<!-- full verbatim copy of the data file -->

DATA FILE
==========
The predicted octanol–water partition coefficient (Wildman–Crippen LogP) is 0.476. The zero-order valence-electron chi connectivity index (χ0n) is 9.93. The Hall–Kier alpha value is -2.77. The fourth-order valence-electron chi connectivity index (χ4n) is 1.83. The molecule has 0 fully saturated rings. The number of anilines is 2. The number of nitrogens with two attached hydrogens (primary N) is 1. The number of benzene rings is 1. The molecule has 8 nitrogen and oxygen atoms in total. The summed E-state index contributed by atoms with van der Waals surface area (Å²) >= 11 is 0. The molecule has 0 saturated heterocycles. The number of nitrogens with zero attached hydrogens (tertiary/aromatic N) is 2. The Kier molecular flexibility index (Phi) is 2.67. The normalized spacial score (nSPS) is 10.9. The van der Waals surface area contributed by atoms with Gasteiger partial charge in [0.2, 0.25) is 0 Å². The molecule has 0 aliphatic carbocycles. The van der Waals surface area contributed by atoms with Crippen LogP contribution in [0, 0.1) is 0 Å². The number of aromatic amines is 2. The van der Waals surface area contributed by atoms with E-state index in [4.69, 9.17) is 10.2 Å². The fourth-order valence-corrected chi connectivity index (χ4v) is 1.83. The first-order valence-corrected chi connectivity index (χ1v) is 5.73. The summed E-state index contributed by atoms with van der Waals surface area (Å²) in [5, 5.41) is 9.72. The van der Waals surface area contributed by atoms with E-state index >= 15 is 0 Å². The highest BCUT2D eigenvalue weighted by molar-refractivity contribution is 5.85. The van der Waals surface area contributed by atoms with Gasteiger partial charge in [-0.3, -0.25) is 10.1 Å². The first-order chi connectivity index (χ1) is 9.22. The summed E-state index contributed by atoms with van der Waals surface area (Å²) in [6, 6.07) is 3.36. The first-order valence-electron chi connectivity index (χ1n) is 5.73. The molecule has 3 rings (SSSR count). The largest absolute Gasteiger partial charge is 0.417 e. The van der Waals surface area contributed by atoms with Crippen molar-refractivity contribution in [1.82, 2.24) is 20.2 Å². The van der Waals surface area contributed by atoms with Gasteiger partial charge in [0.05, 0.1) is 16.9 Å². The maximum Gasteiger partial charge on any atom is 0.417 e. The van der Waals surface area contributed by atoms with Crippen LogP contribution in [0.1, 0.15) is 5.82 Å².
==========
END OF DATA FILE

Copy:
The predicted octanol–water partition coefficient (Wildman–Crippen LogP) is 0.476. The zero-order valence-electron chi connectivity index (χ0n) is 9.93. The Hall–Kier alpha value is -2.77. The fourth-order valence-electron chi connectivity index (χ4n) is 1.83. The molecule has 0 fully saturated rings. The number of anilines is 2. The number of nitrogens with two attached hydrogens (primary N) is 1. The number of benzene rings is 1. The molecule has 8 nitrogen and oxygen atoms in total. The summed E-state index contributed by atoms with van der Waals surface area (Å²) >= 11 is 0. The molecule has 0 saturated heterocycles. The number of nitrogens with zero attached hydrogens (tertiary/aromatic N) is 2. The Kier molecular flexibility index (Phi) is 2.67. The normalized spacial score (nSPS) is 10.9. The van der Waals surface area contributed by atoms with Gasteiger partial charge in [0.2, 0.25) is 0 Å². The molecule has 0 aliphatic carbocycles. The van der Waals surface area contributed by atoms with Crippen LogP contribution in [0, 0.1) is 0 Å². The number of aromatic amines is 2. The van der Waals surface area contributed by atoms with E-state index in [4.69, 9.17) is 10.2 Å². The fourth-order valence-corrected chi connectivity index (χ4v) is 1.83. The first-order valence-corrected chi connectivity index (χ1v) is 5.73. The summed E-state index contributed by atoms with van der Waals surface area (Å²) in [5, 5.41) is 9.72. The van der Waals surface area contributed by atoms with E-state index >= 15 is 0 Å². The highest BCUT2D eigenvalue weighted by molar-refractivity contribution is 5.85. The van der Waals surface area contributed by atoms with Gasteiger partial charge in [-0.3, -0.25) is 10.1 Å². The first-order chi connectivity index (χ1) is 9.22. The summed E-state index contributed by atoms with van der Waals surface area (Å²) in [6, 6.07) is 3.36. The first-order valence-electron chi connectivity index (χ1n) is 5.73. The molecule has 3 rings (SSSR count). The largest absolute Gasteiger partial charge is 0.417 e. The van der Waals surface area contributed by atoms with Crippen molar-refractivity contribution in [1.82, 2.24) is 20.2 Å². The van der Waals surface area contributed by atoms with Gasteiger partial charge in [0.05, 0.1) is 16.9 Å². The maximum Gasteiger partial charge on any atom is 0.417 e. The van der Waals surface area contributed by atoms with Crippen LogP contribution in [0.1, 0.15) is 5.82 Å².